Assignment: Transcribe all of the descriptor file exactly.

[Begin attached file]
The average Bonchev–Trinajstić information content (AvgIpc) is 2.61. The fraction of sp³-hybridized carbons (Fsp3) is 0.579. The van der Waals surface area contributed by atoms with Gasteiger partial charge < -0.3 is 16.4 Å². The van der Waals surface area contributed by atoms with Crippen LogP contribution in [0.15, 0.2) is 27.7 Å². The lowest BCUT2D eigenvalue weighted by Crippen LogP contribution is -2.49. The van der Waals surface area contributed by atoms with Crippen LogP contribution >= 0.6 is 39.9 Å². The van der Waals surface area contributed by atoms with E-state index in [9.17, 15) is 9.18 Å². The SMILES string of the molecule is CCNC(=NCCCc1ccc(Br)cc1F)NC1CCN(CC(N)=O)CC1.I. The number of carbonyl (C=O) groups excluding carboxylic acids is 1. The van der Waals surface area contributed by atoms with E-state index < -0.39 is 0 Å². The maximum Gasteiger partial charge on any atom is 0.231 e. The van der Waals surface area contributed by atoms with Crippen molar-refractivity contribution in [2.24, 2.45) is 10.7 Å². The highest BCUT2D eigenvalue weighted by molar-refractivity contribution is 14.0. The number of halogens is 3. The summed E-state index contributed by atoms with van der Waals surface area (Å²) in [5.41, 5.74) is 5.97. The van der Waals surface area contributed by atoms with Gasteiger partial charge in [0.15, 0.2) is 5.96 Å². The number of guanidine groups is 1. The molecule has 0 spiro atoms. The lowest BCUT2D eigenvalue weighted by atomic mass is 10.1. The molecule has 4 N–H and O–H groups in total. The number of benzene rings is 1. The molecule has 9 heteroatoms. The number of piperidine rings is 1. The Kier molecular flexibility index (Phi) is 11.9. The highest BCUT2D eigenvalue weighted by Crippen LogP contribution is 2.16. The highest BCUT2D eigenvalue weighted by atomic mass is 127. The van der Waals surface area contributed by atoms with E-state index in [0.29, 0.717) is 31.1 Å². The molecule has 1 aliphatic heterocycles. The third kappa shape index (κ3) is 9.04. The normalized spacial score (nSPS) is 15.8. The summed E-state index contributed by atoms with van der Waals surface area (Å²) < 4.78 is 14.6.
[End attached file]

The average Bonchev–Trinajstić information content (AvgIpc) is 2.61. The fraction of sp³-hybridized carbons (Fsp3) is 0.579. The van der Waals surface area contributed by atoms with Gasteiger partial charge < -0.3 is 16.4 Å². The van der Waals surface area contributed by atoms with Crippen LogP contribution in [0.15, 0.2) is 27.7 Å². The lowest BCUT2D eigenvalue weighted by Crippen LogP contribution is -2.49. The van der Waals surface area contributed by atoms with Crippen LogP contribution >= 0.6 is 39.9 Å². The van der Waals surface area contributed by atoms with E-state index in [9.17, 15) is 9.18 Å². The SMILES string of the molecule is CCNC(=NCCCc1ccc(Br)cc1F)NC1CCN(CC(N)=O)CC1.I. The number of carbonyl (C=O) groups excluding carboxylic acids is 1. The van der Waals surface area contributed by atoms with E-state index < -0.39 is 0 Å². The maximum Gasteiger partial charge on any atom is 0.231 e. The van der Waals surface area contributed by atoms with Crippen molar-refractivity contribution in [2.24, 2.45) is 10.7 Å². The highest BCUT2D eigenvalue weighted by molar-refractivity contribution is 14.0. The number of halogens is 3. The summed E-state index contributed by atoms with van der Waals surface area (Å²) in [5.41, 5.74) is 5.97. The van der Waals surface area contributed by atoms with Gasteiger partial charge in [0.15, 0.2) is 5.96 Å². The number of guanidine groups is 1. The molecule has 0 spiro atoms. The lowest BCUT2D eigenvalue weighted by atomic mass is 10.1. The molecule has 4 N–H and O–H groups in total. The number of benzene rings is 1. The molecule has 9 heteroatoms. The number of piperidine rings is 1. The Kier molecular flexibility index (Phi) is 11.9. The highest BCUT2D eigenvalue weighted by Crippen LogP contribution is 2.16. The highest BCUT2D eigenvalue weighted by atomic mass is 127. The van der Waals surface area contributed by atoms with E-state index in [0.29, 0.717) is 31.1 Å². The molecule has 1 aliphatic heterocycles. The third kappa shape index (κ3) is 9.04. The normalized spacial score (nSPS) is 15.8. The summed E-state index contributed by atoms with van der Waals surface area (Å²) < 4.78 is 14.6.